7 58 WASHINGTON AND LEE LAW REVIEW [Vol. XXIX Alternative A to subsection (3)(b) has been adopted by thirty-seven states- substantially as follows: (3) The filing provisions of this Article do not apply to a security interest in property subject to a statute (b) of this state which provides for central filing of, or which requires indication on a certificate of title of, such security interests in such property.u Alternative A was designed to be adopted by those states which have "complete" certificate of title laws requiring all security interests to be noted on the certificate in order to perfect such interests. a5 Under this alternative the various types of definitions of "motor vehicles" have no consequence for (3)(b) itself, since the term is not present in the wording of Alternative A. If, however, a state's certificate of title act is applicable by its own terms to mobile homes, Alternative A, when combined with subsection (4), will operate to require that purchase money security interests be noted on the certificates of title as the exclusive means of perfection. 3 In order for the exclusiveness feature of subsection (4), as combined =The following states have adopted Alternative A to section 9-302(3)(b): ALA. CODE tit. 7A, 9-302(3)(b) (Added Vol. 1966); ALASKA STAT (c)(2) (1962); ARIZ. REV. STAT. ANN (c)(2) (1967); ARK. STAT. ANN (3)(b) (Addendum 1961); CAL. COMM. CODE 9302(3)(b) (West 1964); CONN. GEN. STAT. ANN. 42a-9-302(3)(b) (1958); DEL. CODE ANN. tit. 5A, 9-302(3)(b) (Spec. UCC Pamphlet 1967); GA. CODE ANN. 109A-9-302(3)(b) (1962); HAWAII REV. STAT. 490:9-302(3)(b) (1968); IDAHO CODE ANN (3)(b) (1967); ILL. ANN. STAT. ch. 26, 9-302(3)(b) (Smith- Hurd 1963); Ky. REV. STAT. ANN (3)(b) (1969); ME. REV. STAT. ANN. tit. 11, 9-302(3)(b) (1964); MD. ANN. CODE art. 95B, 9-302(3)(b) (Repl. Vol. 1964); MASS. ANN. LAWS ch. 106, 9-302(3)(b) (1963); MINN. STAT. ANN (3)(b) (1966); MISS. CODE ANN. 41A:9-302(3)(b) (Spec. UCC Supp. 1967); MONT. REV. CODES ANN. 87A-9-302(3)(b) (Repl. Vol. 1964); NEB. REV. STAT. UCC 9-302(3)(b) (Rev. Issue 1971); NEV. REV. STAT (3)(b)(1967); N.H. REV. STAT. ANN. 382-A:9-302(3)(b) (1961); N.J. STAT. ANN. 12A:9-302(3)(b) (1962); N.M. STAT. ANN. 50A-9-302(3)(b) (Repl. Vol. 1962); N.C. GEN. STAT (3)(b) (Repl. Vol. 1965); N.D. CENT. CODE (3)(b) (Repl. Vol. 1968); OHIO REV. CODE ANN (c)(2) (Baldwin 1971); OKLA. STAT. ANN. tit. 12A, 9-302(3)(b) (1963); ORE. REV. STAT (3)(b) (1969); R.I. GEN. LAWS ANN. 6A-9-302(3)(b) (1969); S.C. CODE ANN (3)(b) (1966); S.D. CODE (1967); TENN. CODE ANN (3)(b) (Repl. Vol. 1964); TEx. Bus. & COMM. CODE 9.302(c)(2) (1968); VA. CODE ANN (3)(b) (Added Vol. 1965); WASH. REV. CODE ANN. 62A.9-302(3)(b) (Supp. 1970); W. 'VA. CODE ANN (3)(b) (1966); Wis. STAT. ANN (3)(b) (1964). "UNIFORM COMMERCIAL CODE 9-302(3)(b - Alternative A) (1962 version). " UNIFORM COMMERCIAL CODE 9-302, Comment 8. "UNIFORM COMMERCIAL CODE 9-302, Comment 8; 1 GILMORE 20.8, at 574.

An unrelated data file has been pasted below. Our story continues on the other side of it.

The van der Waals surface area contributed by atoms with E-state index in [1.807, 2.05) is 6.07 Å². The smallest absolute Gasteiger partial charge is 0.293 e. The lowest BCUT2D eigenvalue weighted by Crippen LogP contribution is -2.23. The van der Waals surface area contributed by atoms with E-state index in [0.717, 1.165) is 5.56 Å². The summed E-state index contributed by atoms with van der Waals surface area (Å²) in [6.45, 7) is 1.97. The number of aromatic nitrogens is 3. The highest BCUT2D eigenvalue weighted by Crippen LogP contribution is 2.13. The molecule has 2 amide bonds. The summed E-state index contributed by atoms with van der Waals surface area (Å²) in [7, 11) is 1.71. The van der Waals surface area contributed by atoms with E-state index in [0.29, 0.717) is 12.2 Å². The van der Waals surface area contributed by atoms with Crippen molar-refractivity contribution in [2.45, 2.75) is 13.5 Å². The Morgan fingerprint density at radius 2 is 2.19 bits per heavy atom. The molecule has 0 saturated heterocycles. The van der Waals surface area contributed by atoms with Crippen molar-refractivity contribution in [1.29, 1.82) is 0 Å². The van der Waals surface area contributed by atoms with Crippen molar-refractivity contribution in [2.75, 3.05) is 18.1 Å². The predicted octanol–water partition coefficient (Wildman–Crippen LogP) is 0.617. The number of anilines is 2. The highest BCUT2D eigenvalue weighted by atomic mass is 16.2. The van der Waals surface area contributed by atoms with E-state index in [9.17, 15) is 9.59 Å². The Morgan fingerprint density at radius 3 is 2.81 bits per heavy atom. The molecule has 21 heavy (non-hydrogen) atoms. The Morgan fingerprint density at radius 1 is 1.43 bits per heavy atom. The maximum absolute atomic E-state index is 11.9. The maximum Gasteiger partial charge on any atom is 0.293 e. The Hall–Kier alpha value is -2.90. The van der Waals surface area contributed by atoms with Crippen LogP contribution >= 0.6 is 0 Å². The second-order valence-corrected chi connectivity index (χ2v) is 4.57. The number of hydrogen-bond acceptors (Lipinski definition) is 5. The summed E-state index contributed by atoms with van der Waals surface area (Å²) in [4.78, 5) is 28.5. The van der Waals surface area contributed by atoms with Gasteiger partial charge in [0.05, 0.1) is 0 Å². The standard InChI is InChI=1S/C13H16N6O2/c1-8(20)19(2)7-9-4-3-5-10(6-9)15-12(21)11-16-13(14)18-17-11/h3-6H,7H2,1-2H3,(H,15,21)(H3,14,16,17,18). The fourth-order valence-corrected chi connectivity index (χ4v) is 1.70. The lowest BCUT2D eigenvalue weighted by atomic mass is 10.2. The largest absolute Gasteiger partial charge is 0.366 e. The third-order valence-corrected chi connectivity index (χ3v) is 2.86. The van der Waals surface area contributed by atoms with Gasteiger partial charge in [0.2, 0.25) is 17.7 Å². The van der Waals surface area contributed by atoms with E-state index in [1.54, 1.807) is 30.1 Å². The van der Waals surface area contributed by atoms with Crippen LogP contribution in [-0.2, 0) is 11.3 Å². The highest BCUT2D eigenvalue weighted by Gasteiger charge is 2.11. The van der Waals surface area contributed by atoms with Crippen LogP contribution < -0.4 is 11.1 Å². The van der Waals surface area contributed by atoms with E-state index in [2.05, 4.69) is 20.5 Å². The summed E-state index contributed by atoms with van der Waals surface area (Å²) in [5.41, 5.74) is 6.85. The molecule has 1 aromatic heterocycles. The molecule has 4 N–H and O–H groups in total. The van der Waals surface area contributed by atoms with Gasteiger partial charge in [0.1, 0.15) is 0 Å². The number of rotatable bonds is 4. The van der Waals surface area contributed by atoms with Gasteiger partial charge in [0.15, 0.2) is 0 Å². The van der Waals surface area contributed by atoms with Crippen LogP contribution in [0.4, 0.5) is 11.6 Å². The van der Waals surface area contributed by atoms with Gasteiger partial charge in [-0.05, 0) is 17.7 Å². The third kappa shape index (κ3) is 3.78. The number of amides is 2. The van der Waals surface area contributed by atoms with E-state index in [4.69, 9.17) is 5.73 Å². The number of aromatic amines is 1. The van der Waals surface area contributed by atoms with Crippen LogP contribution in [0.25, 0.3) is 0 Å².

8 1972] NOTES with subsection (3)(b), to exist, subsection (l)(d) must be treated as a filing provision of the UCC. 37 This allows the language of (3)(b) to cover what would otherwise be within subsection (l)(d) so that (3)(b) can then take precedence over (1)(d). In this regard Alternative A would exempt mobile homes covered by certificate of title statutes from UCC filing provisions even though such mobile homes would not be exempted under (1)(d) in a state having a narrow definition of "motor vehicles." This results from the direct reference by Alternative A to the state's certificate statute, rather than to "motor vehicles." s Alternative B has been adopted in substantially the same form by ten states: 39 (3) The filing provisions of this Article do not apply to a security interest in property subject to a statute (b) of this state which provides for central filing of security interests in such property, or a motor vehicle which is not inventory held for sale for which a certificate of title is required under the statutes of this state if a notation of such security interest can be indicated by a public official on a certificate or duplicate thereof." Alternative B when originally drafted was designed to operate upon "nonmandatory" statutes (i.e. permissive statutes), which provided that notations could be made upon title certificates, so that the notation would become the exclusive means of perfecting such security interests. 4 ' The states which had previously enacted "non-mandatory" certificate of title statutes have since amended these statutes; thus all certificate statutes are 3rhe treatment of subsection (l)(d) as a filing provision in relation to vehicles is further desirable since otherwise the subsection would be treated as an automatic perfection provision. Applying such an automatic perfection provision to vehicles, and in particular mobile hdmes, which have relatively high resale value, is commercially inappropriate. See notes and accompanying text supra. Indeed, the wording "required to be licensed" coming after "motor vehicle" in (1)(d) would tend to confirm that it was the UCC drafters' intention that subsection (l)(d) be regarded as a filing provision with respect to licensed mobile property, while it was an automatic perfection provision with respect to other general consumer goods. 21l GILMORE 20.8 at 574. '7Those states having adopted Alternative B are: COLO. REV. STAT (3)(b) (1963); FLA. STAT. ANN (3)(b) (1966); IND. ANN. STAT (3)(b) (Repl. Vol. 1964); IOWA CODE ANN (3)(b) (1967); MICH. STAT. ANN (3)(b) (Rev. Vol. 1964); Mo. ANN. STAT (3)(b) (1965); N.Y. U.C.C (3)(b) (McKinney 1964); PA. STAT. ANN. tit. 12A, 9-302(3)(b) (1970); UTAH CODE ANN. 70A-9-302(3)(b) (Repl. Vol. 1968); VT. STAT. ANN. tit. 9A, 9-302(3)(b) (1966). " 0 UNIFORM COMMERCIAL CODE 9-302(3)(b- Alternative B) (1962 version). "UNIFORM COMMERCIAL CODE 9-302, Comments 8 & 9.